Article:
Table Variables and Transactions

I actually had a question of the day submitted on SQLServerCentral about table variables and transactions, but the person didn’t have a reference for it. So I had to go digging around to find one. It doesn’t seem to be documented in BOL, but numerous MVPs and MS employees have posted about this behavior (by design) in places.

Here’s the code I saw:

DECLARE @MyTable TABLE 

( MyIdentityColumn INT IDENTITY(1,1),
MyCity NVARCHAR(50))
INSERT INTO @MyTable (MyCity) VALUES (N'Boston');
BEGIN TRANSACTION IdentityTest
INSERT INTO @MyTable (MyCity) VALUES (N'London')
ROLLBACK TRANSACTION IdentityTest
INSERT INTO @MyTable (MyCity) VALUES (N'New Delhi');
SELECT * FROM @MyTable mt

What do you expect from that? What about this code?

CREATE TABLE TranTest 
( MyIdentityColumn INT IDENTITY(1,1),
MyCity NVARCHAR(50))
GO
INSERT INTO
TranTest (MyCity) VALUES (N'Boston');
BEGIN TRANSACTION IdentityTest
INSERT INTO Trantest (MyCity) VALUES (N'London')
ROLLBACK TRANSACTION IdentityTest
INSERT INTO TranTest (MyCity) VALUES (N'New Delhi');
SELECT * FROM TranTest mt

In the second case, you’d expect two rows, right? Something like this:

trantest1

However in the first case you get:

trantest2

The insert with “London” isn’t rolled back. This is because the table variable doesn’t participate in transactions. You can see this with this update as well.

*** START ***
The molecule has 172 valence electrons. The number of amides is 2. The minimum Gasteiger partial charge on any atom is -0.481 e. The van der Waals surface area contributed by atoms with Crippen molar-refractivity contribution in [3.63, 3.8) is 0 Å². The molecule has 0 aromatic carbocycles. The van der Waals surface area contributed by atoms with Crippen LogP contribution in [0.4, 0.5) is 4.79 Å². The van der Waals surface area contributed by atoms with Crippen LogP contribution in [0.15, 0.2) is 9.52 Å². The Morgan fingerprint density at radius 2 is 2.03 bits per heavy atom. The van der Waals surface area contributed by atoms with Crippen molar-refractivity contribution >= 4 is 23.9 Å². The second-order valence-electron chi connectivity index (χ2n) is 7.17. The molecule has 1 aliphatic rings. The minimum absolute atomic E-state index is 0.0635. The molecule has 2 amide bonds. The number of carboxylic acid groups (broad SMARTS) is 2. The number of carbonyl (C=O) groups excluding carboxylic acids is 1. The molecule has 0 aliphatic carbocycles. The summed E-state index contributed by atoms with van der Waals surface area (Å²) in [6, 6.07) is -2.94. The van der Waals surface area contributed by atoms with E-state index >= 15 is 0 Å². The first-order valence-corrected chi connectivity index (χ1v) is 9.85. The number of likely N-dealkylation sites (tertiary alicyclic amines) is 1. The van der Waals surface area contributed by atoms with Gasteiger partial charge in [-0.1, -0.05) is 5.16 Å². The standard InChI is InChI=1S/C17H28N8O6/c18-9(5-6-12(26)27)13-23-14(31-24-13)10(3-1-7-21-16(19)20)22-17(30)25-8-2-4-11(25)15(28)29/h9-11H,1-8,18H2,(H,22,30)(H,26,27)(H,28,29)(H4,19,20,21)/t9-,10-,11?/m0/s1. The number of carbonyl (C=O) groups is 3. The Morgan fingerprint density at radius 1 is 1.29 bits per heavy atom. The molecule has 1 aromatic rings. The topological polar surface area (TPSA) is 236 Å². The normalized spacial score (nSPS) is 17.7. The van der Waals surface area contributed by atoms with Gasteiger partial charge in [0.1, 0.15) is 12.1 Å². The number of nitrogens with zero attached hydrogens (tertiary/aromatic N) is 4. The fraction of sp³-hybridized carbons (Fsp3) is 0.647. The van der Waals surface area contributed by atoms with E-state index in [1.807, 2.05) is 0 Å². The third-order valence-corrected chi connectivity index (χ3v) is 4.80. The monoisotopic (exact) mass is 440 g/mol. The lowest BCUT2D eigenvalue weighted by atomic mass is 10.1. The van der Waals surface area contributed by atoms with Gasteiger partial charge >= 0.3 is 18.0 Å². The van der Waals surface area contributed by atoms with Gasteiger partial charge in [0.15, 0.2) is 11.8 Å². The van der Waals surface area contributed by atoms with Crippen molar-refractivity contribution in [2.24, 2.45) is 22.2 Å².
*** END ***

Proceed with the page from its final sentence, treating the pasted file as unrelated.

DECLARE @MyTable TABLE (MyIdentityColumn INT IDENTITY(1,1),
MyCity NVARCHAR(50))
INSERT INTO @MyTable (MyCity) VALUES (N'Boston');
BEGIN TRANSACTION IdentityTest
UPDATE @MyTable SET MyCity = 'Denver'
ROLLBACK TRANSACTION IdentityTest
INSERT INTO @MyTable (MyCity) VALUES (N'New Delhi');
SELECT * FROM @MyTable mt

 

trantest3

You might think this is a bug, after all, a transaction is supposed to capture changes and enforce the ACID principles. That is true, but a table variable isn’t a permanent change on the database. It’s a temporary object that exists only in memory, and only for the duration of the batch.

This means that if you want to persist anything from a table variable, you need to write it to a real table, which will enforce ACID principles.

Where do you need this? It’s extremely handy for capturing information about potential issues in a transaction, like logging, and returning them outside of the transaction (where/when you can store them in a real table).

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